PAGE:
Jean-Louis Destouches: Théories de la Prévision Et Individualité.Michel Bitbol - 2001 - Philosophia Scientiae 5 (1):1-30.
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  31. L'Alter-ego et les sciences de la nature: Autour d'un débat entre Schrödinger et Carnap.Michel Bitbol - 1998 - Philosophia Scientiae 3 (2):203-214.
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  32. L'épistémologie Française, 1830-1970.Michel Bitbol & Jean Gayon (eds.) - 2006 - Presses Universitaires de France.
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  33. L'aveuglante Proximité du Réel Anti-Réalisme Et Quasi-Réalisme En Physique.Michel Bitbol - 1998
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  34.  25
    La Philosophie des Sciences Comme Interface.Michel Bitbol - 2003 - Rue Descartes 41 (3):19.
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  35.  2
    Le réel en dépit du réalisme.Michel Bitbol - 2020 - Philosophiques 47 (2):471.
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  36.  21
    Mathematical Demonstration and Experimental Activity: A Wittgensteinian Philosophy of Physics.Michel Bitbol - 2018 - Philosophical Investigations 41 (2):188-203.
    This article aims at reducing the gap between mathematics and physics from a Wittgensteinian point of view. This gap is usually characterized by two discriminating features. The propositions of physics assert something which might be false; they have a hypothetical character. On the contrary, since mathematical propositions are rules that condition the form of assertions, they remain immune from falsification. The propositions of physics refer to facts that may confirm or refute them. On the contrary, since mathematical propositions have no (...)
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  37.  1
    Maintenant la finitude. Une critique épistémologique du matérialisme spéculatif.Michel Bitbol - 2020 - Philosophiques 47 (2):417.
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  38. Mécanique Quantique Une Introduction Philosophique.Michel Bitbol - 1996
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  39. Materialism, Stances, and Open-Mindedness.Michel Bitbol - 2007 - In Bradley John Monton (ed.), Images of Empiricism: Essays on Science and Stances, with a Reply From Bas C. Van Fraassen. Oxford University Press.
  40.  17
    Néo-pragmatisme et incommensurabilité en physique.Michel Bitbol - 2004 - Philosophia Scientiae 8 (1):203-234.
    Three interdependent levels are distinguished in Kuhn’s concept of paradigm: experimental know-how, formalism, and ontological commitment. The onlogical level is the only one which happens to be entirely and explicitly expressed in the framework of ordinary language. It then appears that identifying “incommensurability” with untranslatability is tantamount to skipping part of the problem. To compensate for this incompleteness, a neo-pragmatist and structuralist view of physics is developed along the lines of A. Pickering’s and I. Hacking’s. In this conception, the domain (...)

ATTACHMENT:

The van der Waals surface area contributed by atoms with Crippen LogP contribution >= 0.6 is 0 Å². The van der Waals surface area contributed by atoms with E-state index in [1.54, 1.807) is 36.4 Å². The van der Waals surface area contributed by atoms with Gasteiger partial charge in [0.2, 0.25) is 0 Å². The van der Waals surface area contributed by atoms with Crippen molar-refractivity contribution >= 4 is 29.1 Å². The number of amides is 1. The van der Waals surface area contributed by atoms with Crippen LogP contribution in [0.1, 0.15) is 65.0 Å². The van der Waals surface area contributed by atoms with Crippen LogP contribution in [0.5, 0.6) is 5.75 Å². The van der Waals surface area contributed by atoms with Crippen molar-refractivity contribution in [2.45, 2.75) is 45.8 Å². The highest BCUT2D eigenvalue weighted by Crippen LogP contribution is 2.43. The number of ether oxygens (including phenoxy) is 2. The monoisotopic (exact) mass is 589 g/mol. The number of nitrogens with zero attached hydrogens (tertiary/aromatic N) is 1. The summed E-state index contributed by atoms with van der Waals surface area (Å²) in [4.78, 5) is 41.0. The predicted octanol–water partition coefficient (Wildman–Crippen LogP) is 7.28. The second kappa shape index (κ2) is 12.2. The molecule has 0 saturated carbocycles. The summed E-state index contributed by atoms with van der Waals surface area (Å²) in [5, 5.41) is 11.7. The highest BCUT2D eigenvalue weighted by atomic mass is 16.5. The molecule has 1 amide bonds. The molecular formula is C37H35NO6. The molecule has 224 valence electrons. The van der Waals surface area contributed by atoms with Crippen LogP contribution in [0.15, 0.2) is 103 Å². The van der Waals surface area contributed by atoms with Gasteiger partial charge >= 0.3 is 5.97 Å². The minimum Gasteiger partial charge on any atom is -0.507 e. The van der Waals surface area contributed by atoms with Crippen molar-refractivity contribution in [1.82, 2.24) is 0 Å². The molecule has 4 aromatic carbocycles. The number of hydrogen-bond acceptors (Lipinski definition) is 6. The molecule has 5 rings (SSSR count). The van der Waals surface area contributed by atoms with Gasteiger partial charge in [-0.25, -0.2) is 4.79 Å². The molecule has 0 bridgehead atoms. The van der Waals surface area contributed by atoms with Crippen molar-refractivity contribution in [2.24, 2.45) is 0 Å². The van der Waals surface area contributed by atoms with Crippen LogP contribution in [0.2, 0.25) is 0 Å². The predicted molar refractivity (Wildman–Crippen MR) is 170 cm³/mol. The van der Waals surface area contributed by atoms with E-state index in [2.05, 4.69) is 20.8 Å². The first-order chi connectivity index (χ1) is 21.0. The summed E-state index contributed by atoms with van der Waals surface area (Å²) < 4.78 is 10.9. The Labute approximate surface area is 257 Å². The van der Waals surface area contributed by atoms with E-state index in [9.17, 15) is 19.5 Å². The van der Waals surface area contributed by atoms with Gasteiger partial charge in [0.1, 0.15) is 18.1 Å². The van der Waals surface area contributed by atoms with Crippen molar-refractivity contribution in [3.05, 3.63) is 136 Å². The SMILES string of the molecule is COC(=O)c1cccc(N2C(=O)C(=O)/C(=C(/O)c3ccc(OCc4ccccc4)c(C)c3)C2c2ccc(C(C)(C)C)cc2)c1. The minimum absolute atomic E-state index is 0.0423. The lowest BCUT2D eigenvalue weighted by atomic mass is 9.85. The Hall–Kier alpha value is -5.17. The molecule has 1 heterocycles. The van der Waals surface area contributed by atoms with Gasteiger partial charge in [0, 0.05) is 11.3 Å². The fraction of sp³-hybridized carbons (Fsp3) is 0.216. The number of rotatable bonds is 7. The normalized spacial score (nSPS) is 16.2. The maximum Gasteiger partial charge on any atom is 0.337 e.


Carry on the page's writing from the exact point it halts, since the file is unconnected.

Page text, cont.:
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  41.  6
    Néo-pragmatisme et incommensurabilité en physique.Michel Bitbol - 2004 - Philosophia Scientae 8:203-234.
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  42. Neurofenomenologia: Una scienza Che trae vantaggio dal proprio punto cieco.Michel Bitbol - 2008 - Rivista di Estetica 37:9-20.
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  43. On Life Beneath the Subject/Object Duality.Michel Bitbol & Claire Petitmengin - 2011 - Journal of Consciousness Studies 18 (2):125-27.
     
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  44. On Life Beneath the Subject/Object Duality A Reply to Pierre Steiner.Michel Bitbol & C. Petitmengin - 2011 - Journal of Consciousness Studies 18 (2):125-127.
     
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  45. On Pure Reflection A Reply to Dan Zahavi.Michel Bitbol & C. Petitmengin - 2011 - Journal of Consciousness Studies 18 (2):24-37.
  46. Physique Et Philosophie de L'Esprit.Michel Bitbol - 2000
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  47. Physique et philosophie de l'esprit.Michel Bitbol - 2004 - Revue Philosophique de la France Et de l'Etranger 194 (1):126-127.
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  48. Physique Et Réalité Un Débat Avec Bernard D'espagnat.Michel Bitbol, Bernard D' Espagnat & Sandra Laugier - 1997
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  49.  33
    Panpsychism in the First Person.Michel Bitbol - 2016 - In Harald A. Wiltsche & Sonja Rinofner-Kreidl (eds.), Analytic and Continental Philosophy: Methods and Perspectives. Proceedings of the 37th International Wittgenstein Symposium. De Gruyter. pp. 231-246.
  50.  19
    Quantum Mechanics as Generalised Theory of Probabilities.Michel Bitbol - unknown
    It is argued that quantum mechanics does not have merely a predictive function like other physical theories; it consists in a formalisation of the conditions of possibility of any prediction bearing upon phenomena whose circumstances of detection are also conditions of production. This is enough to explain its probabilistic status and theoretical structure.